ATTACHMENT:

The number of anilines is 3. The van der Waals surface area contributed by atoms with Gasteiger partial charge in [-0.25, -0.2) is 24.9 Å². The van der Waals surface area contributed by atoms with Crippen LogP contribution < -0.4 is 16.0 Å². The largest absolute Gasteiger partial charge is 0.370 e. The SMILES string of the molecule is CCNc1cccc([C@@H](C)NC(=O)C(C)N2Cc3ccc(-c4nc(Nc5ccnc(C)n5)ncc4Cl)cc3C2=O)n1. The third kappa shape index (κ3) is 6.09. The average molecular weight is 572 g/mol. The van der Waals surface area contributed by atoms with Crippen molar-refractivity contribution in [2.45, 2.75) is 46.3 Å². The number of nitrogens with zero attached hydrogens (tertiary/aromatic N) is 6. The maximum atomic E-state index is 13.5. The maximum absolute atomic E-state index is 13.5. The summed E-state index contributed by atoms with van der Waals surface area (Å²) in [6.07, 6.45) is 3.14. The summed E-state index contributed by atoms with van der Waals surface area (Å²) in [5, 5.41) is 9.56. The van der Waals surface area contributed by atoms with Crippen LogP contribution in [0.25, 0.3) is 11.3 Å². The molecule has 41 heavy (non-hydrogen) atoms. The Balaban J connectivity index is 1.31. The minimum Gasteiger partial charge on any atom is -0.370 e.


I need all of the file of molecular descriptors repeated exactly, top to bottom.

The number of anilines is 3. The van der Waals surface area contributed by atoms with Gasteiger partial charge in [-0.25, -0.2) is 24.9 Å². The van der Waals surface area contributed by atoms with Crippen LogP contribution < -0.4 is 16.0 Å². The largest absolute Gasteiger partial charge is 0.370 e. The SMILES string of the molecule is CCNc1cccc([C@@H](C)NC(=O)C(C)N2Cc3ccc(-c4nc(Nc5ccnc(C)n5)ncc4Cl)cc3C2=O)n1. The third kappa shape index (κ3) is 6.09. The average molecular weight is 572 g/mol. The van der Waals surface area contributed by atoms with Crippen molar-refractivity contribution in [2.45, 2.75) is 46.3 Å². The number of nitrogens with zero attached hydrogens (tertiary/aromatic N) is 6. The maximum atomic E-state index is 13.5. The maximum absolute atomic E-state index is 13.5. The summed E-state index contributed by atoms with van der Waals surface area (Å²) in [6.07, 6.45) is 3.14. The summed E-state index contributed by atoms with van der Waals surface area (Å²) in [5, 5.41) is 9.56. The van der Waals surface area contributed by atoms with Crippen LogP contribution in [0.25, 0.3) is 11.3 Å². The molecule has 41 heavy (non-hydrogen) atoms. The Balaban J connectivity index is 1.31. The minimum Gasteiger partial charge on any atom is -0.370 e.